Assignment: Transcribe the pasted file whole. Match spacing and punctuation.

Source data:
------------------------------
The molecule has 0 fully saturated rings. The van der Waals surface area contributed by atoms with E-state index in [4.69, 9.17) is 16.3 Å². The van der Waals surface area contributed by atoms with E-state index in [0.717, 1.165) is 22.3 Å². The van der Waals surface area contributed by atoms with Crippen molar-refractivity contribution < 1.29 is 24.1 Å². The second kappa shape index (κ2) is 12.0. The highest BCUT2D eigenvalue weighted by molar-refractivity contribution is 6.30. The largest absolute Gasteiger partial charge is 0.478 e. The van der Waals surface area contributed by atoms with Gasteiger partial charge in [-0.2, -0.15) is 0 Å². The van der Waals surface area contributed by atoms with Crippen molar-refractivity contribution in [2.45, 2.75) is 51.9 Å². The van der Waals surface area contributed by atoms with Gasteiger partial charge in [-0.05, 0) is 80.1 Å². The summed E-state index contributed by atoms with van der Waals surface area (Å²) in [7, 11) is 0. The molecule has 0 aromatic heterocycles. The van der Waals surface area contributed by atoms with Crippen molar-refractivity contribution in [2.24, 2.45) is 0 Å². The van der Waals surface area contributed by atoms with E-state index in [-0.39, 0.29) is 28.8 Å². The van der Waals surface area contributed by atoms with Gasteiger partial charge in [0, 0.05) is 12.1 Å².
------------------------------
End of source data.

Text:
The molecule has 0 fully saturated rings. The van der Waals surface area contributed by atoms with E-state index in [4.69, 9.17) is 16.3 Å². The van der Waals surface area contributed by atoms with E-state index in [0.717, 1.165) is 22.3 Å². The van der Waals surface area contributed by atoms with Crippen molar-refractivity contribution < 1.29 is 24.1 Å². The second kappa shape index (κ2) is 12.0. The highest BCUT2D eigenvalue weighted by molar-refractivity contribution is 6.30. The largest absolute Gasteiger partial charge is 0.478 e. The van der Waals surface area contributed by atoms with Gasteiger partial charge in [-0.2, -0.15) is 0 Å². The van der Waals surface area contributed by atoms with Crippen molar-refractivity contribution in [2.45, 2.75) is 51.9 Å². The van der Waals surface area contributed by atoms with Gasteiger partial charge in [-0.05, 0) is 80.1 Å². The summed E-state index contributed by atoms with van der Waals surface area (Å²) in [7, 11) is 0. The molecule has 0 aromatic heterocycles. The van der Waals surface area contributed by atoms with Crippen molar-refractivity contribution in [2.24, 2.45) is 0 Å². The van der Waals surface area contributed by atoms with E-state index in [-0.39, 0.29) is 28.8 Å². The van der Waals surface area contributed by atoms with Gasteiger partial charge in [0, 0.05) is 12.1 Å².